You would really think that as we get older, life would start to get easier. After all, most of us have worked all our lives, maybe had children, grandchildren even – and none of that comes easy! Of course, looking around in your old age and seeing a happy family is what most people aspire for. But unfortunately, a stress-free retirement doesn’t happen for everyone. Old age can bring on a multitude of issues that can hugely affect both your own life and your family’s life. It’s not certain that all of these things will happen to you, but as the saying goes: fail to prepare, and prepare to fail. It might be hard for you to discuss the inevitability of ageing with your family, but if you can get through that conversation it will hugely benefit everyone in the future. Plus, you could have an elderly relative who you are concerned about currently, resulting in the need to talk about old-age. Here are some of the major topics that you might need to discuss with your family, whether it is about yourself or someone else.
Lack of physical mobility
As we age, our bodies change hugely. The main reason for this is simple wear and tear – your feet have carried you every day of your life, so at some point they are going to bear some effects from that. Plus, there are some illnesses that are simply more common in older people – such as osteoporosis and strokes. As you get older, it can often be difficult to find a balance between remaining active and healthy, and giving yourself the rest you need. Listen to your body and see a doctor if you feel anything is unusual – but also try and get 30 minutes of exercise in daily. Even a casual walk could help you stay fit and operative. If you have an elderly relative who you know is struggling with say, back or leg problems, let your family know. You may all be able to work together to give your loved one lifts to certain places. This will make sure they are not excluded from their usual activities.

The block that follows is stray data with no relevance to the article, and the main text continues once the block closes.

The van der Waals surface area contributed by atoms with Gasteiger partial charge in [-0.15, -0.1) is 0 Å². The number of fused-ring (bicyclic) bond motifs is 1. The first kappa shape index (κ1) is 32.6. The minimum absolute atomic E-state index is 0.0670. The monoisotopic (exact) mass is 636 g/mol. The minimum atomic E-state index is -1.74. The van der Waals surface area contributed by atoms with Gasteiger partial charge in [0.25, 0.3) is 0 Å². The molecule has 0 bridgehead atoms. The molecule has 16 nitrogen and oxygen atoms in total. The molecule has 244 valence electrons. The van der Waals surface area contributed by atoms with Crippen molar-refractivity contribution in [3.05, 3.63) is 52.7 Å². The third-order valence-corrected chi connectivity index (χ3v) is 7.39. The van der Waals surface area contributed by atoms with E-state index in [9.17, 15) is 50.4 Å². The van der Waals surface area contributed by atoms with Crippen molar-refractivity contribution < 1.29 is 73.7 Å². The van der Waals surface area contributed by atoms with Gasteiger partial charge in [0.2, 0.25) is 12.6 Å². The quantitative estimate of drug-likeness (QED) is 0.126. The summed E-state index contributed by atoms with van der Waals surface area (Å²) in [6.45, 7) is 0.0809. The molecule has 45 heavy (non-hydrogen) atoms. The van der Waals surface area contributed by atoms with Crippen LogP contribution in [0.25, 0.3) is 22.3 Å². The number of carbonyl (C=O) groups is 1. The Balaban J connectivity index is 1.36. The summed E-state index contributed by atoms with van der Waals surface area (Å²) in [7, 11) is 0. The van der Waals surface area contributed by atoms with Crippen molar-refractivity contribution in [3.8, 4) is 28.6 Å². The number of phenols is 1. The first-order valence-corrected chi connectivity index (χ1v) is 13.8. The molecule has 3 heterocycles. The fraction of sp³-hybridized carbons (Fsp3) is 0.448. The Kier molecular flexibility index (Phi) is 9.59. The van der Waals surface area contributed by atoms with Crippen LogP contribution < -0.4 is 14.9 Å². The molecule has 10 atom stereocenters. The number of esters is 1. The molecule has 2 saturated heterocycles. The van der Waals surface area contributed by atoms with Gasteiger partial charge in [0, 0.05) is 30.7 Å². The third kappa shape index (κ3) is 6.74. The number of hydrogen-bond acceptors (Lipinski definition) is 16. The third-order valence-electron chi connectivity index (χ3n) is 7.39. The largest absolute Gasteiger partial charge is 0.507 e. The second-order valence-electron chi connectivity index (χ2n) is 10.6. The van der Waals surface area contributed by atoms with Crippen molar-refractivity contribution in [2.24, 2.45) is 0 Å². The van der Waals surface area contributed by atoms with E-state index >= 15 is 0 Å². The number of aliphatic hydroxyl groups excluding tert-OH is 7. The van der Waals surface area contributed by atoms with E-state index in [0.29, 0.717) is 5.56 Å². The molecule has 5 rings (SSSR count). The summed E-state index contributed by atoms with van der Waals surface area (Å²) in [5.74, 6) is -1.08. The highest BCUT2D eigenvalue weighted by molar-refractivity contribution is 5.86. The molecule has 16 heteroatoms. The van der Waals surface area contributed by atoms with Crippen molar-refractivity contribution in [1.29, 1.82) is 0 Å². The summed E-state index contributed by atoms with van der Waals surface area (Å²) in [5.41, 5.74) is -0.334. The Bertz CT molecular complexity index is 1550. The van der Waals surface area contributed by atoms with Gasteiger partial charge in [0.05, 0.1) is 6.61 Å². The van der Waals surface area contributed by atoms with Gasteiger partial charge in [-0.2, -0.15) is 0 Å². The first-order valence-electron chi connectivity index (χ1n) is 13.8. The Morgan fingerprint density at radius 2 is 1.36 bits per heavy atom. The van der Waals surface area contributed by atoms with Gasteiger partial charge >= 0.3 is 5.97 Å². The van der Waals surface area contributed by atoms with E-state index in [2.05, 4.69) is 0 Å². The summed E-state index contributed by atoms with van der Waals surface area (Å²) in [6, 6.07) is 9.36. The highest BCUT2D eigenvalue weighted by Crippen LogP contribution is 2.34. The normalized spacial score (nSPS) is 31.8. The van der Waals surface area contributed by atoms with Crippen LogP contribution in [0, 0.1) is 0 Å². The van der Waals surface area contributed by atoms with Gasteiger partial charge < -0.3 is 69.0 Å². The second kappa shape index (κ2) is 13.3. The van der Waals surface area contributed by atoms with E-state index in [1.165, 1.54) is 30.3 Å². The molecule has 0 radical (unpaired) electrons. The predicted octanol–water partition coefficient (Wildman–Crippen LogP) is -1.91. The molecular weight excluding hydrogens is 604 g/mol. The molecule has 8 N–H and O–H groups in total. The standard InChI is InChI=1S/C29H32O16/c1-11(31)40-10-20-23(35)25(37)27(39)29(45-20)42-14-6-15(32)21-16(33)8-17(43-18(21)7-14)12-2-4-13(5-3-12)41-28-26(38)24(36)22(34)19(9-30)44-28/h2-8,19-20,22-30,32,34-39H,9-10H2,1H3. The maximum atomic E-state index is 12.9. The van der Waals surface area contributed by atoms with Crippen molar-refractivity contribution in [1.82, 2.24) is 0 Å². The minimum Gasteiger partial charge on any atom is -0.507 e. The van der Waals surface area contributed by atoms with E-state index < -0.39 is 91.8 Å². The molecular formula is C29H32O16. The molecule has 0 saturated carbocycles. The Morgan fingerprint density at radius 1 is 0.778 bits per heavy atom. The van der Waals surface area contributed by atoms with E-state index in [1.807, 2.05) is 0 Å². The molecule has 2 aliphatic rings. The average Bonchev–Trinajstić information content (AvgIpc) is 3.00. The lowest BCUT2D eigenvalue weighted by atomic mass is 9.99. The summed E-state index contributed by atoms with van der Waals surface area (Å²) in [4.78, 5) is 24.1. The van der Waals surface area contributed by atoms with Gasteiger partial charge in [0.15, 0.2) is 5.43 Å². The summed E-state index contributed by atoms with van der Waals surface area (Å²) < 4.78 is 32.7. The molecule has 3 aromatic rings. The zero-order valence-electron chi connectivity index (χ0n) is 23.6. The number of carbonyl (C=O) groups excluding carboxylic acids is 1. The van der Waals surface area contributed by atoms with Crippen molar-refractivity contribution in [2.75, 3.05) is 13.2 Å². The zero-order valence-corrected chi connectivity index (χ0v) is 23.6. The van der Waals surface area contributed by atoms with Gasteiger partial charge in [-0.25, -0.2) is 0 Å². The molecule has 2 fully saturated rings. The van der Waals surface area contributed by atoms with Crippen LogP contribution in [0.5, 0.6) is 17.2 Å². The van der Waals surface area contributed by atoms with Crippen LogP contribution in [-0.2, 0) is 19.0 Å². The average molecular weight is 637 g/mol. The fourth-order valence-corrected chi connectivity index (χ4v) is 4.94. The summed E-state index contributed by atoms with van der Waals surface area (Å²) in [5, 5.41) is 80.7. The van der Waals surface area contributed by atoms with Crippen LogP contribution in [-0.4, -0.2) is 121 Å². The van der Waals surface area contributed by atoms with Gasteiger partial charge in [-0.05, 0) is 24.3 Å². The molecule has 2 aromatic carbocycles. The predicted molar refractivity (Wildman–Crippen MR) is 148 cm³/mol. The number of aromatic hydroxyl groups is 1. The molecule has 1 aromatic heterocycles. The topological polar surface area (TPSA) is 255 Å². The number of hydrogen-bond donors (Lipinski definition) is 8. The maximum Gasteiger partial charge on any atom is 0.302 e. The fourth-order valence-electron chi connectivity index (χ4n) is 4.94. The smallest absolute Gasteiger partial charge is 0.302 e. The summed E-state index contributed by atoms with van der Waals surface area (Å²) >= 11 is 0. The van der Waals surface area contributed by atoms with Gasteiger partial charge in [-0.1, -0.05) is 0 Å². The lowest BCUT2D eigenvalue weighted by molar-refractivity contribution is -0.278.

Alzheimer’s disease is something that is on the list of most people’s ultimate fears. But, it’s something we need to talk about. After all, 5.4 million Americans are currently living with some form of the disease, most who are aged 65 and older. So, even if you are years off that age yet, it may still be worth discussing with you family what to do in case you get dementia. Or, perhaps you have an older relative who is currently suffering from it. One decision a lot of families have to make is whether to put their loved one in a nursing home. If your own or your family member’s care insurance will not cover these costs, speak to a medical attorney who will be able to help you.
Writing a will
As a general rule, you need to be 18 years old in most countries in order to write a will. However, knowing what age to actually start putting one together is a whole other issue. Many people argue that you are never too young to write your will, whilst others advise that you should wait until you are mature enough and have made money. Think about whether you have a history of illness, either physical or mental, within your family. This can often help determine when you should write your will. Another example is if you become financially independent from a young age. Consider any financial assets, such as property, and if you are in any doubt